I have been using Nagios for several years (http://www.nagios.org/) – and realized the other day that I have never written my formal opinions on the system.
In a nutshell – I love Nagios. It works fantastically. At the same time – I am incredibly surprised that there is not mor business insights, reporting or analysis to offer. To that end – I want to spend this article talking about what I wish I could more of out of Nagios.
Why do I say this? Nagios is a basic monitoring system at heart. It performs this function extremely well. The community that has built up Nagios has done a fantastic job of making it reliable and robust. However, that same community of brilliant engineers have probably never gone through MBA school and have probably never had to perform an in depth trend analysis on failure scenarios. Their mandate is to detect, respond and repair.
If you are a senior level operations manager – or anyone who needs to prevent issues before they happen – then you will probably agree that there are a lot of slick UI components and analysis tools that Nagios lacks.
For example, it seems rather simple and straight forward to build a tool that would perform history analysis on service groups or host groups to report on failure trends over a period of time. This could then be correlated with hardware profiles, ip address ranges, data center locations, and lots of other data to determine if there is a certain issue beyond the scope of a single service or host. Maybe the root cause is related to a batch of servers that contains a memory module that has experienced a higher then normal rate of failures. Maybe the root cause is a mis-configuration on a router or switch that is causing adverse service affects several hops away.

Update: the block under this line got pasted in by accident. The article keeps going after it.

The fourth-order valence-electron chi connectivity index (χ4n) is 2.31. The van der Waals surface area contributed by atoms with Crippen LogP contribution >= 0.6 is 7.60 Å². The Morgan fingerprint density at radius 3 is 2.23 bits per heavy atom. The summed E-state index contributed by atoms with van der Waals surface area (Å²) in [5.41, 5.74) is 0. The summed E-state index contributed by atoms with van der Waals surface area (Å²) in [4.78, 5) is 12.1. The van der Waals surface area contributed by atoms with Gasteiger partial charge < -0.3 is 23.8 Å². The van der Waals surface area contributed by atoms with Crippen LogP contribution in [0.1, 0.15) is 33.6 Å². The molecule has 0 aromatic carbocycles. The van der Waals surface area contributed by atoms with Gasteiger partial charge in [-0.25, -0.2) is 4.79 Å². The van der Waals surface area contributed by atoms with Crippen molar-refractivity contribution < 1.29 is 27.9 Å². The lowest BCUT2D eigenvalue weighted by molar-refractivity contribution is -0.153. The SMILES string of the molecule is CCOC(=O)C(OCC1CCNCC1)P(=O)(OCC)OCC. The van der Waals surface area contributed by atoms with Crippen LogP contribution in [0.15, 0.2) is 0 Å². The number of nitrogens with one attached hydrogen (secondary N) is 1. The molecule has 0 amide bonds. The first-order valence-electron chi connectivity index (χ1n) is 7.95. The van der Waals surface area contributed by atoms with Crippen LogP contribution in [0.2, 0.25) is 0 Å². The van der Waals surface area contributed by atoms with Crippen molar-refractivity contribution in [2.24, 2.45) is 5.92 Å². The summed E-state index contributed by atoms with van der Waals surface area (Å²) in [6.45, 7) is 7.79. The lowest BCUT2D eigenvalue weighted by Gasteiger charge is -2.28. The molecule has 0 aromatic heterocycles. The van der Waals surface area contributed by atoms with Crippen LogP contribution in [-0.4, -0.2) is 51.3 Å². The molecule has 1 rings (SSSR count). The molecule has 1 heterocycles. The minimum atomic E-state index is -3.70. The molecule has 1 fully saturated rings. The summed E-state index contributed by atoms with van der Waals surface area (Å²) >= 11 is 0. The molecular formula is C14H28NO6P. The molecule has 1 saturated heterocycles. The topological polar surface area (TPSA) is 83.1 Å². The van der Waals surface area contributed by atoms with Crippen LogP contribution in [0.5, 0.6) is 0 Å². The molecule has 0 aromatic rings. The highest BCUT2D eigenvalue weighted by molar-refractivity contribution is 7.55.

Another valuable add on would be assigning a dollar value representation (either a static value or a dynamic one via another service check or plugin) to a host or service. Let’s say when service X is down – it costs the company $1K per minute. This simple correlation could be used to help prioritize and triage incidents so that responders know what the most critical systems are and which services should be brought back online first. This can also help triaging when issues are elevated through the Tiers to give responders insight into how severe an issue truly is or isn’t. This add on will undoubtedly spark opinions as you would be sharing financial data… maybe instead you assign a nominal point system – 5 being a high revenue service and 1 being a low revenue service.
I don’t necessarily like the reports and graphs that simply run off of the total number of alerts or failed services. If I have 1,000 alerts – well that does not mean much if I have 500 service checks on a single node. That would mean that only 2 servers are affected. Rather I see a lot of value in being able to establish a multi level alerting structure. Being able to classify alerts on a 1-5 priority scale. This would allow a user to deploy the Nagios system for more elaborate preventative and early warning type applications.
So – without ranting and raving for too long – I should summarize what I am trying to get across. Nagios is a well developed, mature open source project that offers the community an incredibly robust and powerful monitoring solution. However it needs a good facelift by the MBA graduate community to get better analytics and high level reporting.